As a whole, at this stage early in 2019 the broadcast industry is probably strung out in a line somewhere between the start of Level 2 and the early stages of Level 3. Level 2 is Active, and defined as AI appearing in proofs of concept and pilot projects, with meetings about AI focusing on knowledge sharing and the beginnings of standardization.

The Level 3 Operational stage sees at least one AI project having moved to production and best practices, while experts and technology are increasingly accessible to the enterprise. AI also has an executive sponsor within the organisation and a dedicated budget.

Things are moving swiftly though. IBC2017 was, after all, only eighteen months ago. But one of the accelerants for the introduction of technology is that the broadcast industry has been moving into the cloud at the same time. Companies no longer need to invest in their own infrastructure, hardware and software to implement AI in the value chain; they can outsource it via the cloud.

This is becoming easier to do than ever as well. As an illustration of what is available, AWS has a Free Tier that it bills as offering ‘Free offers and services you need to build, deploy, and run machine learning applications in the cloud’. The cloud-based machine learning services organizations and individuals can hook up to for no cost include:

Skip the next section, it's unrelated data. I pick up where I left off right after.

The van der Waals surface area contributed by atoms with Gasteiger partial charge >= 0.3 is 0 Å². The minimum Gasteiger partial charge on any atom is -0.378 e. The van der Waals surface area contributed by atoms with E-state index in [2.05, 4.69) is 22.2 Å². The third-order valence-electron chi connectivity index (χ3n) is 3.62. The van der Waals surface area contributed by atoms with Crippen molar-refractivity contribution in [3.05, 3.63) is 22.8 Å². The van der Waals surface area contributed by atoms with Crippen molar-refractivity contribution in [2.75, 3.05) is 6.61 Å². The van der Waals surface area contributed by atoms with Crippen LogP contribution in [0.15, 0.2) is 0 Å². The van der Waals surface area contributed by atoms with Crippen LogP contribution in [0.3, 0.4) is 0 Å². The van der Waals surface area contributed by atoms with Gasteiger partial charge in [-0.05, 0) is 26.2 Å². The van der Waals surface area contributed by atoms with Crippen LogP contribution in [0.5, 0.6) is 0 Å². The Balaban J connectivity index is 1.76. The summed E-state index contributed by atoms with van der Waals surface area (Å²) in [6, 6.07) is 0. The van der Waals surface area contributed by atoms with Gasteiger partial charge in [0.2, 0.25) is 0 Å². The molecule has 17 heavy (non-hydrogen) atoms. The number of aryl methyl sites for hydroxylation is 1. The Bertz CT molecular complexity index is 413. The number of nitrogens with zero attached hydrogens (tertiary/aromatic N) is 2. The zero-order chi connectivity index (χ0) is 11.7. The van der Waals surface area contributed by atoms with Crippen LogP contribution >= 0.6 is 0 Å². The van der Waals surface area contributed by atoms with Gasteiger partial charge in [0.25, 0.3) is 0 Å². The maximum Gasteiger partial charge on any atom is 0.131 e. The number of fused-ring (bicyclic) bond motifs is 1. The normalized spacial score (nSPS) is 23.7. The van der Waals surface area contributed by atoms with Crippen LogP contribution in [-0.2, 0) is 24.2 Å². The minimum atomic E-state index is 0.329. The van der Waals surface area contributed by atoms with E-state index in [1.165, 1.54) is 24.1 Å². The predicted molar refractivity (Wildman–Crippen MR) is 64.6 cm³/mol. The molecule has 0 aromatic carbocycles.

• Text to speech: 5 million characters per month
  • Speech to text: 60 minutes per month
  • Image recognition: Analyze 5000 images and store 1000 face metadata per month
  • Natural language processing: 5 million characters per month

Even the full costed versions can make a compelling argument. The Amazon Transcribe API is billed monthly at a rate of $0.0004 per second, for instance, meaning a transcript of a 60-minute show would cost $1.44. And, of course, though it is enormous and has a global reach, AWS is only one of a growing number of cloud-based companies offering AIaaS.

AI is Augmentation over Automation

One key point to make about AI in 2019 is that the industry is still largely working out the use cases. Automation is only the start of it, and indeed only looking at the places in a broadcast workflow where AI can automate processes is to underestimate the potential of the technology. AI holds out the promise of augmenting human actions, of being able to analyze information and make predictions based on those results faster than humans can.

That means when examining loci in a workflow where the technology can help, there are a few key considerations:

  • Does expert knowledge add value?
  • Is there a large amount of data to be processed?
  • Is the organization looking to affect an outcome included in that data?

If the answer to all those three questions is yes, then that is a business point that can be further augmented by AI.

AI in Broadcasting: All About Context

As we’ve said, there are lots of use cases and projects involving AI currently underway across the industry, but we’ll end by highlighting one example of what can be achieved in the field, the UK’s Channel 4 and its trials of Contextual Moments. This is an AI-driven technology that uses image recognition and natural language processing to analyze scenes in pre-recorded content, producing a list of positive moments that can then be matched to a brand.